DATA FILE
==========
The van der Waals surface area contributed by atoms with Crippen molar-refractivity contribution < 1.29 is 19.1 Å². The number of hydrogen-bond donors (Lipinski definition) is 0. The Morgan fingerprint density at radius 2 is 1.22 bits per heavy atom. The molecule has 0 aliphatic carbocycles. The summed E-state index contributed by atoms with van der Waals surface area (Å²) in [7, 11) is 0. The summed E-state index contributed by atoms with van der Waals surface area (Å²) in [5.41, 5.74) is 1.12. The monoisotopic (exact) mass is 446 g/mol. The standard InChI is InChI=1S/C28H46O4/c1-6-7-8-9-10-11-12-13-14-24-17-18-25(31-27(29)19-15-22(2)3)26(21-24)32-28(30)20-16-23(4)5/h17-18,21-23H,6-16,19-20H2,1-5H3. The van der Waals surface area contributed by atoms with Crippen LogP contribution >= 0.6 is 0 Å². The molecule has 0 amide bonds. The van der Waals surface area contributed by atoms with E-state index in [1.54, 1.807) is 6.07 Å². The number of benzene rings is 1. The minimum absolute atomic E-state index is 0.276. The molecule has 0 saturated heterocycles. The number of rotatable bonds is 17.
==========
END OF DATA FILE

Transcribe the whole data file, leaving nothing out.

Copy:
The van der Waals surface area contributed by atoms with Crippen molar-refractivity contribution < 1.29 is 19.1 Å². The number of hydrogen-bond donors (Lipinski definition) is 0. The Morgan fingerprint density at radius 2 is 1.22 bits per heavy atom. The molecule has 0 aliphatic carbocycles. The summed E-state index contributed by atoms with van der Waals surface area (Å²) in [7, 11) is 0. The summed E-state index contributed by atoms with van der Waals surface area (Å²) in [5.41, 5.74) is 1.12. The monoisotopic (exact) mass is 446 g/mol. The standard InChI is InChI=1S/C28H46O4/c1-6-7-8-9-10-11-12-13-14-24-17-18-25(31-27(29)19-15-22(2)3)26(21-24)32-28(30)20-16-23(4)5/h17-18,21-23H,6-16,19-20H2,1-5H3. The van der Waals surface area contributed by atoms with Crippen LogP contribution >= 0.6 is 0 Å². The molecule has 0 amide bonds. The van der Waals surface area contributed by atoms with E-state index in [1.54, 1.807) is 6.07 Å². The number of benzene rings is 1. The minimum absolute atomic E-state index is 0.276. The molecule has 0 saturated heterocycles. The number of rotatable bonds is 17.